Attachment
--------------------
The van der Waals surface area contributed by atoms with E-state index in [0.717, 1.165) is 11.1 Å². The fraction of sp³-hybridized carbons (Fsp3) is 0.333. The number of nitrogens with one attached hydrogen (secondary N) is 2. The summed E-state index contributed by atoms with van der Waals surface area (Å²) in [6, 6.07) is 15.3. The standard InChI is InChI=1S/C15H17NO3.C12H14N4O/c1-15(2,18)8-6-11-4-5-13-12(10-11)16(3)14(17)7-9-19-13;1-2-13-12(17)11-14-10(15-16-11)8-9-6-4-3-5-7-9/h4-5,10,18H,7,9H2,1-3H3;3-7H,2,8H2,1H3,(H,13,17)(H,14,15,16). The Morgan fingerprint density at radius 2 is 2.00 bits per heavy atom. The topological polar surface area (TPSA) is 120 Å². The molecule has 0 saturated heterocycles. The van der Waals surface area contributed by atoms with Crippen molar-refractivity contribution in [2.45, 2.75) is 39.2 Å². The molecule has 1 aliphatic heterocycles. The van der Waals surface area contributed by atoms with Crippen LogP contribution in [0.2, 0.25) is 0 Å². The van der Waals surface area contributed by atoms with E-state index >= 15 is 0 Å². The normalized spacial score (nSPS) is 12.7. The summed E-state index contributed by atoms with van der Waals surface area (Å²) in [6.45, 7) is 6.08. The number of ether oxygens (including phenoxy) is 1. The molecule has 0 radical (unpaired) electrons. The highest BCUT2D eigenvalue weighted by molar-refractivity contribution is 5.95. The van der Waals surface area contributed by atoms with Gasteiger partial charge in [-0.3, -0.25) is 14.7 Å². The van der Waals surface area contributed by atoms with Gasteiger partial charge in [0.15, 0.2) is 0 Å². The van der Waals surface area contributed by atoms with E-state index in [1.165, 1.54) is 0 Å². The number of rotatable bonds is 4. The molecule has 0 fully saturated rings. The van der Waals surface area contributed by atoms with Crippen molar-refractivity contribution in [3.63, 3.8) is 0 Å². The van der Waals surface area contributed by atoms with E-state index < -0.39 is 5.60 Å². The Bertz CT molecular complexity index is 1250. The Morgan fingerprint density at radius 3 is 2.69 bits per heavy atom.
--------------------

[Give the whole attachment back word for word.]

The van der Waals surface area contributed by atoms with E-state index in [0.717, 1.165) is 11.1 Å². The fraction of sp³-hybridized carbons (Fsp3) is 0.333. The number of nitrogens with one attached hydrogen (secondary N) is 2. The summed E-state index contributed by atoms with van der Waals surface area (Å²) in [6, 6.07) is 15.3. The standard InChI is InChI=1S/C15H17NO3.C12H14N4O/c1-15(2,18)8-6-11-4-5-13-12(10-11)16(3)14(17)7-9-19-13;1-2-13-12(17)11-14-10(15-16-11)8-9-6-4-3-5-7-9/h4-5,10,18H,7,9H2,1-3H3;3-7H,2,8H2,1H3,(H,13,17)(H,14,15,16). The Morgan fingerprint density at radius 2 is 2.00 bits per heavy atom. The topological polar surface area (TPSA) is 120 Å². The molecule has 0 saturated heterocycles. The van der Waals surface area contributed by atoms with Crippen molar-refractivity contribution in [2.45, 2.75) is 39.2 Å². The molecule has 1 aliphatic heterocycles. The van der Waals surface area contributed by atoms with Crippen LogP contribution in [0.2, 0.25) is 0 Å². The van der Waals surface area contributed by atoms with E-state index >= 15 is 0 Å². The normalized spacial score (nSPS) is 12.7. The summed E-state index contributed by atoms with van der Waals surface area (Å²) in [6.45, 7) is 6.08. The number of ether oxygens (including phenoxy) is 1. The molecule has 0 radical (unpaired) electrons. The highest BCUT2D eigenvalue weighted by molar-refractivity contribution is 5.95. The van der Waals surface area contributed by atoms with Gasteiger partial charge in [-0.3, -0.25) is 14.7 Å². The van der Waals surface area contributed by atoms with Gasteiger partial charge in [0.15, 0.2) is 0 Å². The van der Waals surface area contributed by atoms with E-state index in [1.165, 1.54) is 0 Å². The number of rotatable bonds is 4. The molecule has 0 fully saturated rings. The van der Waals surface area contributed by atoms with Crippen molar-refractivity contribution in [3.63, 3.8) is 0 Å². The van der Waals surface area contributed by atoms with E-state index < -0.39 is 5.60 Å². The Bertz CT molecular complexity index is 1250. The Morgan fingerprint density at radius 3 is 2.69 bits per heavy atom.